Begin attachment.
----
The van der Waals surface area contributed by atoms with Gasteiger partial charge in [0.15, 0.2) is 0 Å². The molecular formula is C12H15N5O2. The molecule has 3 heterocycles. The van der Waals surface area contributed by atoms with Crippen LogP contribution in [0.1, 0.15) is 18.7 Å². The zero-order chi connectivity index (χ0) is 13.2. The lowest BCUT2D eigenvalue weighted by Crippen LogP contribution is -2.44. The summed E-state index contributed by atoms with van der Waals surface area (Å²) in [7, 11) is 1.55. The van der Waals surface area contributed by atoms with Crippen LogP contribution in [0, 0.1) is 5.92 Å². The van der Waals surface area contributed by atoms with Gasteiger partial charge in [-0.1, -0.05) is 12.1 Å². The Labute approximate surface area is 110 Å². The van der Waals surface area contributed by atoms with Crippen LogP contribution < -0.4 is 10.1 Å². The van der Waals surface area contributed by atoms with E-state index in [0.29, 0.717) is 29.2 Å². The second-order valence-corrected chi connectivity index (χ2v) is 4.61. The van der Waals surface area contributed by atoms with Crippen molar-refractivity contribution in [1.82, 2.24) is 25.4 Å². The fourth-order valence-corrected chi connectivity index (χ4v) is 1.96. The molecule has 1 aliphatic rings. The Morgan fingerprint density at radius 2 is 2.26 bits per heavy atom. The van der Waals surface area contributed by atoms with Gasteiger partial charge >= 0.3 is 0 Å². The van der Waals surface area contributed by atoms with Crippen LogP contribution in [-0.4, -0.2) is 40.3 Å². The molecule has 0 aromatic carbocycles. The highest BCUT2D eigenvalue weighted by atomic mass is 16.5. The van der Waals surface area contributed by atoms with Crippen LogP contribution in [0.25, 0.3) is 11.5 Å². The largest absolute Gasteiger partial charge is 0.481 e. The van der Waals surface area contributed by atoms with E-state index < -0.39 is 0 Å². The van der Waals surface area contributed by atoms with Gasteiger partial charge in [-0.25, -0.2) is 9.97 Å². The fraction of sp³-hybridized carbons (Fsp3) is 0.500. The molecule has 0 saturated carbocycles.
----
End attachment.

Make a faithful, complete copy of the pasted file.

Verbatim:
The van der Waals surface area contributed by atoms with Gasteiger partial charge in [0.15, 0.2) is 0 Å². The molecular formula is C12H15N5O2. The molecule has 3 heterocycles. The van der Waals surface area contributed by atoms with Crippen LogP contribution in [0.1, 0.15) is 18.7 Å². The zero-order chi connectivity index (χ0) is 13.2. The lowest BCUT2D eigenvalue weighted by Crippen LogP contribution is -2.44. The summed E-state index contributed by atoms with van der Waals surface area (Å²) in [7, 11) is 1.55. The van der Waals surface area contributed by atoms with Crippen LogP contribution in [0, 0.1) is 5.92 Å². The van der Waals surface area contributed by atoms with Gasteiger partial charge in [-0.1, -0.05) is 12.1 Å². The Labute approximate surface area is 110 Å². The van der Waals surface area contributed by atoms with Crippen LogP contribution < -0.4 is 10.1 Å². The van der Waals surface area contributed by atoms with E-state index in [0.29, 0.717) is 29.2 Å². The second-order valence-corrected chi connectivity index (χ2v) is 4.61. The van der Waals surface area contributed by atoms with Crippen molar-refractivity contribution in [1.82, 2.24) is 25.4 Å². The fourth-order valence-corrected chi connectivity index (χ4v) is 1.96. The molecule has 1 aliphatic rings. The Morgan fingerprint density at radius 2 is 2.26 bits per heavy atom. The van der Waals surface area contributed by atoms with Gasteiger partial charge >= 0.3 is 0 Å². The van der Waals surface area contributed by atoms with Crippen LogP contribution in [-0.4, -0.2) is 40.3 Å². The molecule has 0 aromatic carbocycles. The highest BCUT2D eigenvalue weighted by atomic mass is 16.5. The van der Waals surface area contributed by atoms with Crippen LogP contribution in [0.25, 0.3) is 11.5 Å². The largest absolute Gasteiger partial charge is 0.481 e. The van der Waals surface area contributed by atoms with E-state index < -0.39 is 0 Å². The van der Waals surface area contributed by atoms with Gasteiger partial charge in [-0.25, -0.2) is 9.97 Å². The fraction of sp³-hybridized carbons (Fsp3) is 0.500. The molecule has 0 saturated carbocycles.